When we look at Tattooed Ladies, we often think of them in the context of individuality, self-expression, and self-ownership. And in the United States, the history of women and tattoos is generally one of self-determination and independence. But in Asia, the relationship between women and ink is very different. Tattooing in Japan, especially, has many threads of cultural legacy that still inform the practice and its connotations today.
In antiquity, the Japanese were known to favor tattooing and decoration. Visiting Chinese remarked on the practice as “barbaric”, since most “civilized” Chinese subscribed to the Confucian ideal that tattooing was polluting to the body.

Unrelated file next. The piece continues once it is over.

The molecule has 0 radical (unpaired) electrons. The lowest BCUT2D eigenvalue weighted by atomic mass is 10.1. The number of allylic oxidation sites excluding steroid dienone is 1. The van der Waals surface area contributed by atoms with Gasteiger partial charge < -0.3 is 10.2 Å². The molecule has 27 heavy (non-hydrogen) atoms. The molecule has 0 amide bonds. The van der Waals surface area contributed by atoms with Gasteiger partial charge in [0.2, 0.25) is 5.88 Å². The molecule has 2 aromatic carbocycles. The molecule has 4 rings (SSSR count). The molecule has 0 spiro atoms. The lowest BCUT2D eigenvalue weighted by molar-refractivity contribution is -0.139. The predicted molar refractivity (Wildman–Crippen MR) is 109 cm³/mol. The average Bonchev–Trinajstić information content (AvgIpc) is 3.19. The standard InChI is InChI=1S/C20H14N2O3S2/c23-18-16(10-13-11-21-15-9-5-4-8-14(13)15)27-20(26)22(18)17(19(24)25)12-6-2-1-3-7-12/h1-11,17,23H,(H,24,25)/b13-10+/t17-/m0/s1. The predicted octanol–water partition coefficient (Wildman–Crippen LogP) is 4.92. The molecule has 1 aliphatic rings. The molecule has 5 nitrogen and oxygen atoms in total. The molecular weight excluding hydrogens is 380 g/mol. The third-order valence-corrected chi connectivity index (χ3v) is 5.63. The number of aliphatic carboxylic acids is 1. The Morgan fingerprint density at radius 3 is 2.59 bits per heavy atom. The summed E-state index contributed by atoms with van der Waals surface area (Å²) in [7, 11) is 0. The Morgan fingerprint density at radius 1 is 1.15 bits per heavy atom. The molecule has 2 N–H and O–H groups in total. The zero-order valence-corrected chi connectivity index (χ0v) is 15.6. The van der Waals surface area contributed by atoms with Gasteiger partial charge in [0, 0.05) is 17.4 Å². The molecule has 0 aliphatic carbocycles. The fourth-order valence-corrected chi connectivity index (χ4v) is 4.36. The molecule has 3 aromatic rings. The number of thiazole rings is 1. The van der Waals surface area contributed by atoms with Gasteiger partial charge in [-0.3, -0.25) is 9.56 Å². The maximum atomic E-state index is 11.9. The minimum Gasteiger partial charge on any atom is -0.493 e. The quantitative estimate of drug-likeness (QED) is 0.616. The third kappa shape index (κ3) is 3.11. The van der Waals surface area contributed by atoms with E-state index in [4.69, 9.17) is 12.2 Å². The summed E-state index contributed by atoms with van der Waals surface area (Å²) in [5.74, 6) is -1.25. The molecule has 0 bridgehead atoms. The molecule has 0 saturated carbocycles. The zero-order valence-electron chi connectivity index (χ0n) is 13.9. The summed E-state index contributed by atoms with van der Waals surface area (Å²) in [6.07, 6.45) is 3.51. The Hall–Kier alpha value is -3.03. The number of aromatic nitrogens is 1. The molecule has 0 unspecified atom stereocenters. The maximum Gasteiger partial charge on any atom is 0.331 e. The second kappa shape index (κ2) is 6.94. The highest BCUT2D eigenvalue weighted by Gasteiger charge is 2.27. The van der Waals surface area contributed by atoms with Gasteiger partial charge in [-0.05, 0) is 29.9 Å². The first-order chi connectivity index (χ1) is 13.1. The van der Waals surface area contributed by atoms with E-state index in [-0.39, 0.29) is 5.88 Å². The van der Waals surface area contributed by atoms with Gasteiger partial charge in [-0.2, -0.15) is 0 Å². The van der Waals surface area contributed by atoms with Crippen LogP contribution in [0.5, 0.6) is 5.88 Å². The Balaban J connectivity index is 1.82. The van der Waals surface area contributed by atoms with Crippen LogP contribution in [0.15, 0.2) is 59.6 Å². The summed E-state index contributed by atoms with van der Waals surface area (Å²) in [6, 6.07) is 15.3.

The Chinese did practice tattooing, however – but mostly in the form of marking criminals for life. Outside the sophisticated Confucian elite, soldiers were readying themselves for battle by getting talismanic tattoos of axes, and women living south of the Yangtze River were decorating their hands with tattoos of insects and snakes.
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